Distinguished Alumnus Juan Williams ’72 visited campus on May 2nd to present the annual Dash Davis Gleiter Lecture on Social Justice: “My High School Eyes on the Prize.” Juan spent a full day at Oakwood, touring the campus and visiting with faculty and students. Bianca Luna-Lupercio ’17 had the opportunity for an in-depth interview with Juan before his presentation to the community.

When I met Juan Williams, I was taken aback by his casual swagger. I didn’t think someone - let alone a nationally known journalist, author, political analyst, and reporter - who had interviewed distinguished figures such as Barack Obama, Bill Clinton, George W. Bush, and George H.W. Bush, could be so mellow. The formal interview I thought I was going to conduct soon became a casual conversation as we shared our immigrant family background, reminisced about our hometowns (his being Brooklyn, mine being Los Angeles), and drew parallel Oakwood experiences, involving athletics, the arts, and our academic interests. The questions I wanted to ask Juan were not Google questions, in the sense where one could simply search on the internet for the answer. Rather, they were questions of depth - of genuine curiosity - about how Oakwood still played a role in his life, even with the glitz and glamour of national fame. Although a graduate of the class of ‘72, much of what Juan said resonated with me in present terms, such as what Oakwood offered him, how he grew through the Quaker testimonies, and how he came to find his voice here. As a member of the class of 2017, I can sincerely echo the sentiments that Juan shared during his last visit to campus - “Oakwood is where I got a sense of life’s potential and where I learned the Quaker spirit of caring.” Excerpts from the interview follow below.

How did your passion for civil rights begin, and what part did Oakwood play in it?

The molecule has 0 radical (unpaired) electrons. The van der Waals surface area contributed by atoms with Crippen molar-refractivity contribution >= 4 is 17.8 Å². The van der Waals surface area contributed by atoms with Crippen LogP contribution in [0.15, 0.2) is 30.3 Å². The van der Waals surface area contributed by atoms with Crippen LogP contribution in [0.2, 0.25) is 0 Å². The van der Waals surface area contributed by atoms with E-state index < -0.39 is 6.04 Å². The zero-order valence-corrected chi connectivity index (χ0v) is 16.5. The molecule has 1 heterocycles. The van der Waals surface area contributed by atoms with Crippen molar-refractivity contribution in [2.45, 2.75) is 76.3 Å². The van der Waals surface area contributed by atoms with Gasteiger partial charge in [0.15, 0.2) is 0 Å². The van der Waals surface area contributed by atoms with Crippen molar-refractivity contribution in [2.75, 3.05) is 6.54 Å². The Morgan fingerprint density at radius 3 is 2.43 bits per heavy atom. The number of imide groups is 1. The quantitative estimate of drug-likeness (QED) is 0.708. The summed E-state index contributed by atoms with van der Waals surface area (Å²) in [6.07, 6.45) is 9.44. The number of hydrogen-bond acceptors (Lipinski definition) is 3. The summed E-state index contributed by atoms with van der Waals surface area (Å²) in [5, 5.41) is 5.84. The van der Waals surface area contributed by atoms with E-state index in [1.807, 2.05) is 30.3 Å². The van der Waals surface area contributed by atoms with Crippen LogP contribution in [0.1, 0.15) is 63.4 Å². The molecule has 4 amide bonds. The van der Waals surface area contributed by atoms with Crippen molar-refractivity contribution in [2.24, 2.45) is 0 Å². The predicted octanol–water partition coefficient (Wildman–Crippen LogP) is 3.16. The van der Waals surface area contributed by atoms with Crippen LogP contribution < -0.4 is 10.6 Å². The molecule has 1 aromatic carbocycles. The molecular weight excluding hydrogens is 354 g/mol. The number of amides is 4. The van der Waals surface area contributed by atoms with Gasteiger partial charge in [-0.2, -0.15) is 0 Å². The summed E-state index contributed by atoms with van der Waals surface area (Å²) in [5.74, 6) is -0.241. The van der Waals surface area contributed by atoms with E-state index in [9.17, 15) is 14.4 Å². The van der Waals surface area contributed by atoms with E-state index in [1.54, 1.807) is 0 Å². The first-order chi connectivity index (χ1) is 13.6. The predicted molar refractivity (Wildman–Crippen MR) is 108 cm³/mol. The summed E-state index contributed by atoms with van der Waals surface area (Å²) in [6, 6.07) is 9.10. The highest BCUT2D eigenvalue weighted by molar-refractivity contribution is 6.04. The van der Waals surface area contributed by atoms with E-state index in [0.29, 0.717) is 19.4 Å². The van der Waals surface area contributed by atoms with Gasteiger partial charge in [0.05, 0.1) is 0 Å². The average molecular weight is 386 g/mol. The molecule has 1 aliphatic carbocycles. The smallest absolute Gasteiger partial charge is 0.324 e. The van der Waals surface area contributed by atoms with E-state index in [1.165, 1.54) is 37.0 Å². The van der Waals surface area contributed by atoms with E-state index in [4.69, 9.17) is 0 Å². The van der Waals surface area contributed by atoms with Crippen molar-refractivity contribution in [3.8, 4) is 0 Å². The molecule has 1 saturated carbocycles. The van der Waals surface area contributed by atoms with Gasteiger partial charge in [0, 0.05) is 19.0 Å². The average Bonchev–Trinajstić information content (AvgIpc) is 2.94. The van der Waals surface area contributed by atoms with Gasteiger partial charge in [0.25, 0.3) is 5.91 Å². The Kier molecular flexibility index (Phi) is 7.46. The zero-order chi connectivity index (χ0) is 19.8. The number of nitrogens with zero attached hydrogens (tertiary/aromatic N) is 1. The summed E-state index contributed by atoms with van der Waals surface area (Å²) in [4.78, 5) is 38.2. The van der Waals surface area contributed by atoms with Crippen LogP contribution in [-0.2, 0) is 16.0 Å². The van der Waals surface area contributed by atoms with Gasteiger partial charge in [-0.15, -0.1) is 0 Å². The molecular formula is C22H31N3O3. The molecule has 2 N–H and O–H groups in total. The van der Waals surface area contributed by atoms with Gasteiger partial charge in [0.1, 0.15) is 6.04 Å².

Growing up in Brooklyn, until I came to Oakwood, was growing up in a very tumultuous time, in terms of racial relations in the United States. I was 10 years old in 1964. That was the year the Civil Rights Act was passed, 1965 the Voting Rights Act, 1968 Dr. King’s assassination. Even before that, in ‘63, Malcom X is assassinated. So, there’s a lot going on, but I’m not of age to be an activist or involved. But, being in a working class black neighborhood in Brooklyn, New York, you’re also dealing with the black Muslims standing on the street corners, with the bean pies and the “Muhammad Speaks.” You’re dealing with a lot of the organized church community, coming together around Civil Rights issues - that was the news, that was the temperature of the time! Even the music - if you’re listening to Motown, so much of it is about what’s going on. If you’re listening to Bob Dylan’s “The Times They Are A Changin’,” that was the moment. And for me, to try to understand what it meant to be coming from a Central American country, with mom and brother and sister, speaking Spanish at home and all that. Then, in the American context to be black. In other words, in Panama, I would’ve been a dark skin Panamanian. But here, I was black because that’s the framework - that’s the paradigm of race in America, you’re black or you’re white, especially at that time. I think now with Latinos being the second largest majority, there’s much more variation and gradation of, “Oh yeah, this is a Latino, not a black person.” But there’s a big divide still in the country between being white and being non-white. And, so for me, it was like, I identify with the black experience as a black person, even though I come from this Latin country. My dad was born in Jamaica and my mother in Panama and so, there’s this whole West Indian aspect to the Latin experience. I remember, once reading in the New York Times, a story about two friends who fled Cuba - one was black and one was white in terms of skin color. They were the best of friends from childhood, but when they got to the United States, the racial difference proved too large that they were accepted in different communities, in different times, in different places, and they grew apart. And, so, I think for me it was learning how to be - how to accept me in this other framework. It was just black or white, and then dealing with being black in this society, and in that Brooklyn, urban, big city context. And then, keeping those thoughts about, what does it mean to be racially aware? Part of this ongoing effort to change America for the better. I really think that is the seedbed of my interest which has become a lifelong interest in Civil Rights and race, and how we deal with racial difference in America.”